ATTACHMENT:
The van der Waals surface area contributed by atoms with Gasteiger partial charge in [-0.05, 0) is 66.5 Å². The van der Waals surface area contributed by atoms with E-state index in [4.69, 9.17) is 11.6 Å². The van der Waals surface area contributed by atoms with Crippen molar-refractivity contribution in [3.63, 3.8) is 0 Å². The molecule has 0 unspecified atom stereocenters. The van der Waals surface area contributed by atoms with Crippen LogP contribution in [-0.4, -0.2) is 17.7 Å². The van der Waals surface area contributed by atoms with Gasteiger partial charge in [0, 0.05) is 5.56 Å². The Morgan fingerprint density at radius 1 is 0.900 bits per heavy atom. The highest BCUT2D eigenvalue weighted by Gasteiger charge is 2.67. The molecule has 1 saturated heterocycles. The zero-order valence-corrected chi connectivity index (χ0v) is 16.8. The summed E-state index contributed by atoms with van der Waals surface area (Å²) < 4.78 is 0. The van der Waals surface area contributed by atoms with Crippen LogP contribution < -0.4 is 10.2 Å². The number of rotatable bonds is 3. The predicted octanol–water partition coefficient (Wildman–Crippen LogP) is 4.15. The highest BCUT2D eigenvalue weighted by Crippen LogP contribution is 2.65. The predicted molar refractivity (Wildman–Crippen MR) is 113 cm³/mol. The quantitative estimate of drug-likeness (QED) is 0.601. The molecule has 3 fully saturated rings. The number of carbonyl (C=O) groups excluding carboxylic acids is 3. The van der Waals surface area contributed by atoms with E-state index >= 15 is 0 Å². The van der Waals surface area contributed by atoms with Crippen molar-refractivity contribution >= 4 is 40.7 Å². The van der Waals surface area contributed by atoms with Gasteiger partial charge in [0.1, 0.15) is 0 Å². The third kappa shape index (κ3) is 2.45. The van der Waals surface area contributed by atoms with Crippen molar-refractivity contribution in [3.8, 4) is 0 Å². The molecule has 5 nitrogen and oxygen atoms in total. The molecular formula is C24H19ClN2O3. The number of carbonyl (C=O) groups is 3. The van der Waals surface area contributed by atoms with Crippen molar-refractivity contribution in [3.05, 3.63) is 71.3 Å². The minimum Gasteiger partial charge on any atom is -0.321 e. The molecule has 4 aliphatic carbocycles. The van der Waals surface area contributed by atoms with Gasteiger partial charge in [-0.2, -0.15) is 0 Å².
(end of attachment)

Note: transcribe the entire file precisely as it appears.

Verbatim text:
The van der Waals surface area contributed by atoms with Gasteiger partial charge in [-0.05, 0) is 66.5 Å². The van der Waals surface area contributed by atoms with E-state index in [4.69, 9.17) is 11.6 Å². The van der Waals surface area contributed by atoms with Crippen molar-refractivity contribution in [3.63, 3.8) is 0 Å². The molecule has 0 unspecified atom stereocenters. The van der Waals surface area contributed by atoms with Crippen LogP contribution in [-0.4, -0.2) is 17.7 Å². The van der Waals surface area contributed by atoms with Gasteiger partial charge in [0, 0.05) is 5.56 Å². The Morgan fingerprint density at radius 1 is 0.900 bits per heavy atom. The highest BCUT2D eigenvalue weighted by Gasteiger charge is 2.67. The molecule has 1 saturated heterocycles. The zero-order valence-corrected chi connectivity index (χ0v) is 16.8. The summed E-state index contributed by atoms with van der Waals surface area (Å²) < 4.78 is 0. The van der Waals surface area contributed by atoms with Crippen LogP contribution < -0.4 is 10.2 Å². The number of rotatable bonds is 3. The predicted octanol–water partition coefficient (Wildman–Crippen LogP) is 4.15. The highest BCUT2D eigenvalue weighted by Crippen LogP contribution is 2.65. The predicted molar refractivity (Wildman–Crippen MR) is 113 cm³/mol. The quantitative estimate of drug-likeness (QED) is 0.601. The molecule has 3 fully saturated rings. The number of carbonyl (C=O) groups excluding carboxylic acids is 3. The van der Waals surface area contributed by atoms with E-state index >= 15 is 0 Å². The van der Waals surface area contributed by atoms with Crippen molar-refractivity contribution >= 4 is 40.7 Å². The van der Waals surface area contributed by atoms with Gasteiger partial charge in [0.1, 0.15) is 0 Å². The third kappa shape index (κ3) is 2.45. The van der Waals surface area contributed by atoms with Crippen molar-refractivity contribution in [3.8, 4) is 0 Å². The molecule has 5 nitrogen and oxygen atoms in total. The molecular formula is C24H19ClN2O3. The number of carbonyl (C=O) groups is 3. The van der Waals surface area contributed by atoms with Crippen molar-refractivity contribution in [3.05, 3.63) is 71.3 Å². The minimum Gasteiger partial charge on any atom is -0.321 e. The molecule has 4 aliphatic carbocycles. The van der Waals surface area contributed by atoms with Gasteiger partial charge in [-0.2, -0.15) is 0 Å².